Recommending a Systematic Theology Book

This morning I wrote an email to a very good friend who had written to ask me to recommend a systemtic theology book for a resource section that will appear in a booklet he recently wrote that will be published by a national ministry. I wrote the following letter:
Dear Brother:
I have been thinking a bit further re: systematic theologies for your intended general audience. I think first of Alister E. McGrath’s always excellent work. He writes readable, basic, and very sound stuff. His method is historic and biblical while his content is centrist and non-extreme in every way. He is an evangelical who is truly ecumenical and irenic without ever giving up any of the essential truths that are basic to Christian faith. His conclusions are always mainstream and orthodox without the quirks. He has a new book called Theology: The Basics (Blackwell, 2004). I highly recommend this as a guide for your readership. His larger book, still very accessible, is Christian Theology: An Introduction and then following it there is The Christian Theology Reader, in which he provides solid readings taken from historical theologians.
A little more risky, but quite brilliant to my mind, is Donald Bloesch’s Essentials of Evangelical Theology, a two volume work that is still in print for a great price. It pushes the envelope slightly but is a warm, Christ centered, and balanced two-volume work. Bloesch, as you may know by now if you read my blogs from last week, is a mentor to me in every way.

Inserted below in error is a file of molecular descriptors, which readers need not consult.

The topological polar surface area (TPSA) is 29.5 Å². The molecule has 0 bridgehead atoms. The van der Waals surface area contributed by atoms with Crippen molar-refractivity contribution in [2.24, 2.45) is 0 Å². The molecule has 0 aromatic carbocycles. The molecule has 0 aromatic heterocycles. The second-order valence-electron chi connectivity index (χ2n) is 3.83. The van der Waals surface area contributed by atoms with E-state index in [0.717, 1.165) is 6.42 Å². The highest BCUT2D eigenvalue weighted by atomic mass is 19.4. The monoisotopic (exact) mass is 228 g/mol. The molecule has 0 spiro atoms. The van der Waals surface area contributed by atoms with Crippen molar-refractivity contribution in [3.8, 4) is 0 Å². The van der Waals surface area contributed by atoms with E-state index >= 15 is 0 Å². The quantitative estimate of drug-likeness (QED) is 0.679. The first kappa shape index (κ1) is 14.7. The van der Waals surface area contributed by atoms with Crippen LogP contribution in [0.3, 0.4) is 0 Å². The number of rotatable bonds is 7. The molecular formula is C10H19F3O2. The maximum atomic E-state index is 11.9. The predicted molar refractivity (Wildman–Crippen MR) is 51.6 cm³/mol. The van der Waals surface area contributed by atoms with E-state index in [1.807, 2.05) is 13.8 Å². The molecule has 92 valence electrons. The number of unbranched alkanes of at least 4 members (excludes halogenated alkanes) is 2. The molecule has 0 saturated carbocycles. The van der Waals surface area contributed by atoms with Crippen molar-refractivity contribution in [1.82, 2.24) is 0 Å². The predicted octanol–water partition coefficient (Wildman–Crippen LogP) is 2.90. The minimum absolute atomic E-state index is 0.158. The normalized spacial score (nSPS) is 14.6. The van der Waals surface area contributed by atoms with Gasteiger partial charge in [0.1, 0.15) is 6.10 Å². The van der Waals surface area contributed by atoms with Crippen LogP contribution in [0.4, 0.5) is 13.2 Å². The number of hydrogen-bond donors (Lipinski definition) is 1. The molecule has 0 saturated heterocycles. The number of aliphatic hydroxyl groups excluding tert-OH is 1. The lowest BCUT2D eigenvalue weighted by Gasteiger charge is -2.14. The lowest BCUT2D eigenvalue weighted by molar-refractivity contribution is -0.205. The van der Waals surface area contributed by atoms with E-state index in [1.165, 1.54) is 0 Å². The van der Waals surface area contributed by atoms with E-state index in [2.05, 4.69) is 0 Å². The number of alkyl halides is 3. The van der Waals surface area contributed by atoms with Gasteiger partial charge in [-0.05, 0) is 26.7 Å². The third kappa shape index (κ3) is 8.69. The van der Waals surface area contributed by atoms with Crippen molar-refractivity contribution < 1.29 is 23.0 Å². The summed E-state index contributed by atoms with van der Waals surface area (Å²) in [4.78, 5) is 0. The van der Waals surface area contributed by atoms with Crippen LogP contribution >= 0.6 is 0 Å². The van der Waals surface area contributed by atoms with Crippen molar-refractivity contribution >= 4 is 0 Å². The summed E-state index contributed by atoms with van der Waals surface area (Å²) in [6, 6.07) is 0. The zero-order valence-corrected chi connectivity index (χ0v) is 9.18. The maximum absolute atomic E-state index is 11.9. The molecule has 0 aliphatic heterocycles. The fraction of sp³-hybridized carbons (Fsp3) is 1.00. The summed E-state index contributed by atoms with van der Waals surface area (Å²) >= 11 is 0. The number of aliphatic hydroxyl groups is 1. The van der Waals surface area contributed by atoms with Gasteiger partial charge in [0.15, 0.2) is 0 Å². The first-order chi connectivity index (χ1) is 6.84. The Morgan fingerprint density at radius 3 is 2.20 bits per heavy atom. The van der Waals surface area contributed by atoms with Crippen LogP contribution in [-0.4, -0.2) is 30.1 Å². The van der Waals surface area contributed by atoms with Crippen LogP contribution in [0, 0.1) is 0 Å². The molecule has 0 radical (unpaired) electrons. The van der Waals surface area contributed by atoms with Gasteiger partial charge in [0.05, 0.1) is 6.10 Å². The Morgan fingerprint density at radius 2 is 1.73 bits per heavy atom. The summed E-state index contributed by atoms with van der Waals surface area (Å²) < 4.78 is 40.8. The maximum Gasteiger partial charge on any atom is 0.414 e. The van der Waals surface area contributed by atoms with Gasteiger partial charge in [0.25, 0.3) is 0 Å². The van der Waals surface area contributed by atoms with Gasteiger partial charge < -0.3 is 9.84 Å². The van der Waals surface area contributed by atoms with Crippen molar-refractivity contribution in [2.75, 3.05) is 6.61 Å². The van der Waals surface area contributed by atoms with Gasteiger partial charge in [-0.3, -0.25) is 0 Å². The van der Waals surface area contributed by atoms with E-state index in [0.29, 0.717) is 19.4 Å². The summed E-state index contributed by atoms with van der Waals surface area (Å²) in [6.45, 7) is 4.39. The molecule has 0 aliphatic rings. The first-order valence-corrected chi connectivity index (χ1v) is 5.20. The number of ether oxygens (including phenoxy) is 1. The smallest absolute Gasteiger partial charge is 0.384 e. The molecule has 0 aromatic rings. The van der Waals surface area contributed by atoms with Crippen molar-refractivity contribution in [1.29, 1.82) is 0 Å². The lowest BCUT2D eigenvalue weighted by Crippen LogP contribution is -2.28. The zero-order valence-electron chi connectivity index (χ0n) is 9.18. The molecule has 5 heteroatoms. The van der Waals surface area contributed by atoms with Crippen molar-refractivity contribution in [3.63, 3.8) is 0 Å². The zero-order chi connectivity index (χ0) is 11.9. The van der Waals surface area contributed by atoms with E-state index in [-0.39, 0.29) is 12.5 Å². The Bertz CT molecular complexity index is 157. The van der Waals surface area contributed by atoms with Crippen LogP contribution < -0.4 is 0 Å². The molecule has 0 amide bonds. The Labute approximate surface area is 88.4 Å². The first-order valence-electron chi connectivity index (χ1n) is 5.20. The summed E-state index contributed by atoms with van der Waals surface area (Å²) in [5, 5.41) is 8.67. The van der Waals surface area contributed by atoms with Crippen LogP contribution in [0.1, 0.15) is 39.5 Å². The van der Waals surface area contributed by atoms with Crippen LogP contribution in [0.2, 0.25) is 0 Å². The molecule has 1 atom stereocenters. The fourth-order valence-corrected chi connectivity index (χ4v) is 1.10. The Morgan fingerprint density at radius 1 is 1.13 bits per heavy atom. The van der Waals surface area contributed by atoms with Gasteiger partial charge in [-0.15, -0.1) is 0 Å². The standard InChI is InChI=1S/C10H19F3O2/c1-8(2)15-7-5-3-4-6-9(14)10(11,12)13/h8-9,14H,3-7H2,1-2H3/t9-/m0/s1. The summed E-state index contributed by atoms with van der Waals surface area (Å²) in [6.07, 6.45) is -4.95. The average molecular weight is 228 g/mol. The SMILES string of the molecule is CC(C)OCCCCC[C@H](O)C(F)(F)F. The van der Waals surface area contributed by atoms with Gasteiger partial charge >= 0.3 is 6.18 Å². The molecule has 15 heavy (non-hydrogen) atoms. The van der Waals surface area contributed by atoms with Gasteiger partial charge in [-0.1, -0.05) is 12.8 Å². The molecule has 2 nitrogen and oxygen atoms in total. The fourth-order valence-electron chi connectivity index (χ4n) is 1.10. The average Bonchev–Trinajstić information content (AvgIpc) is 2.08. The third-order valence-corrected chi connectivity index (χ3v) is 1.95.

I hope this helps you my friend.
Grace and peace,
John
P. S. What I am always looking for is evangelical, orthodox, Christ-centered, centrist material that is balanced and that also covers the traditions of the field fairly and sympathetically. Grudem, as I previously noted, is clearly evangelical but he is also ideologically quirky at some places (in his case in conservative ways) and his book is a Sunday School manual in both form and style. He essentially relies on the old "proof-texting" method and does not, therein, actually do theology but rather gives his conclusions based upon how he strings together various texts to make his argument. It is for this reason, and several others, that so many have embraced the book in Bible colleges and Sunday School classes.
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